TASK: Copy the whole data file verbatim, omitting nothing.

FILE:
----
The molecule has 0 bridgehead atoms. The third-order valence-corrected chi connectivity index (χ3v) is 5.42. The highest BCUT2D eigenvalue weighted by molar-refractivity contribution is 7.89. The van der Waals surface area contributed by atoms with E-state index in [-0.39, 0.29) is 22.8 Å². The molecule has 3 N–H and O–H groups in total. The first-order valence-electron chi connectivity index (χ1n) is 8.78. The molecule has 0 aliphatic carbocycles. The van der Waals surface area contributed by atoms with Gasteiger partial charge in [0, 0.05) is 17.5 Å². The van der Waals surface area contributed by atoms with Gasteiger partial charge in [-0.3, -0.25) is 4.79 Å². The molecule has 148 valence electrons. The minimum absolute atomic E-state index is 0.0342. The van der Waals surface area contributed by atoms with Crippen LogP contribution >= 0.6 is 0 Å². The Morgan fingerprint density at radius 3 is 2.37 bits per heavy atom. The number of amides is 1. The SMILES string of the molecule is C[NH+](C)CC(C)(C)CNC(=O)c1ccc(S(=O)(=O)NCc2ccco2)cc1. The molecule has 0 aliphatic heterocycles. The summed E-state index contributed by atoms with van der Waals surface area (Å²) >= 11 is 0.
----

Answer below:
The molecule has 0 bridgehead atoms. The third-order valence-corrected chi connectivity index (χ3v) is 5.42. The highest BCUT2D eigenvalue weighted by molar-refractivity contribution is 7.89. The van der Waals surface area contributed by atoms with E-state index in [-0.39, 0.29) is 22.8 Å². The molecule has 3 N–H and O–H groups in total. The first-order valence-electron chi connectivity index (χ1n) is 8.78. The molecule has 0 aliphatic carbocycles. The van der Waals surface area contributed by atoms with Gasteiger partial charge in [0, 0.05) is 17.5 Å². The van der Waals surface area contributed by atoms with Gasteiger partial charge in [-0.3, -0.25) is 4.79 Å². The molecule has 148 valence electrons. The minimum absolute atomic E-state index is 0.0342. The van der Waals surface area contributed by atoms with Crippen LogP contribution >= 0.6 is 0 Å². The Morgan fingerprint density at radius 3 is 2.37 bits per heavy atom. The number of amides is 1. The SMILES string of the molecule is C[NH+](C)CC(C)(C)CNC(=O)c1ccc(S(=O)(=O)NCc2ccco2)cc1. The molecule has 0 aliphatic heterocycles. The summed E-state index contributed by atoms with van der Waals surface area (Å²) >= 11 is 0.